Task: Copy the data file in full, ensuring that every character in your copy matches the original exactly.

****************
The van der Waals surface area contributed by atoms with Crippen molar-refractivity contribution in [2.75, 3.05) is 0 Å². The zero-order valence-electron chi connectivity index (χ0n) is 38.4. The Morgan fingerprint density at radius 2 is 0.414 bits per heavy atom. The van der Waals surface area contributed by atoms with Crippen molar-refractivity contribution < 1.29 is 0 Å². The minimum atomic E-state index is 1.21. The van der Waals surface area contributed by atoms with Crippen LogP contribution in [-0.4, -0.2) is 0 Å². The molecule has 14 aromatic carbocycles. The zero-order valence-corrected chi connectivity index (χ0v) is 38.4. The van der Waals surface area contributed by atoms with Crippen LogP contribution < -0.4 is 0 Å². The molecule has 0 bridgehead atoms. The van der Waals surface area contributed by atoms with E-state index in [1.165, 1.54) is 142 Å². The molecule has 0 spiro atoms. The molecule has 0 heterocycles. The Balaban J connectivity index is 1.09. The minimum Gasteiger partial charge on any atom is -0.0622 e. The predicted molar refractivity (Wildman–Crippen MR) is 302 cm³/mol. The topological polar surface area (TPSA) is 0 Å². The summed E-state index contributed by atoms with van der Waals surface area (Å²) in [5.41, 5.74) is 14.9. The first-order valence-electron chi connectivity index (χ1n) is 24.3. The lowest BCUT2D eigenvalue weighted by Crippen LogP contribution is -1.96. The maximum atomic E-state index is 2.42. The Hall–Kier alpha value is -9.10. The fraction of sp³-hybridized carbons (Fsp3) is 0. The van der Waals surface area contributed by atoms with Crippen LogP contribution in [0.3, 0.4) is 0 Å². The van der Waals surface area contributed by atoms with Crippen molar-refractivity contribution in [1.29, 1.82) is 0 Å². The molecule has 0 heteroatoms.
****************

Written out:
The van der Waals surface area contributed by atoms with Crippen molar-refractivity contribution in [2.75, 3.05) is 0 Å². The zero-order valence-electron chi connectivity index (χ0n) is 38.4. The Morgan fingerprint density at radius 2 is 0.414 bits per heavy atom. The van der Waals surface area contributed by atoms with Crippen molar-refractivity contribution < 1.29 is 0 Å². The minimum atomic E-state index is 1.21. The van der Waals surface area contributed by atoms with Crippen LogP contribution in [-0.4, -0.2) is 0 Å². The molecule has 14 aromatic carbocycles. The zero-order valence-corrected chi connectivity index (χ0v) is 38.4. The van der Waals surface area contributed by atoms with Crippen LogP contribution < -0.4 is 0 Å². The molecule has 0 bridgehead atoms. The van der Waals surface area contributed by atoms with E-state index in [1.165, 1.54) is 142 Å². The molecule has 0 spiro atoms. The molecule has 0 heterocycles. The Balaban J connectivity index is 1.09. The minimum Gasteiger partial charge on any atom is -0.0622 e. The predicted molar refractivity (Wildman–Crippen MR) is 302 cm³/mol. The topological polar surface area (TPSA) is 0 Å². The summed E-state index contributed by atoms with van der Waals surface area (Å²) in [5.41, 5.74) is 14.9. The first-order valence-electron chi connectivity index (χ1n) is 24.3. The lowest BCUT2D eigenvalue weighted by Crippen LogP contribution is -1.96. The maximum atomic E-state index is 2.42. The Hall–Kier alpha value is -9.10. The fraction of sp³-hybridized carbons (Fsp3) is 0. The van der Waals surface area contributed by atoms with Crippen LogP contribution in [0.3, 0.4) is 0 Å². The van der Waals surface area contributed by atoms with Crippen molar-refractivity contribution in [1.29, 1.82) is 0 Å². The molecule has 0 heteroatoms.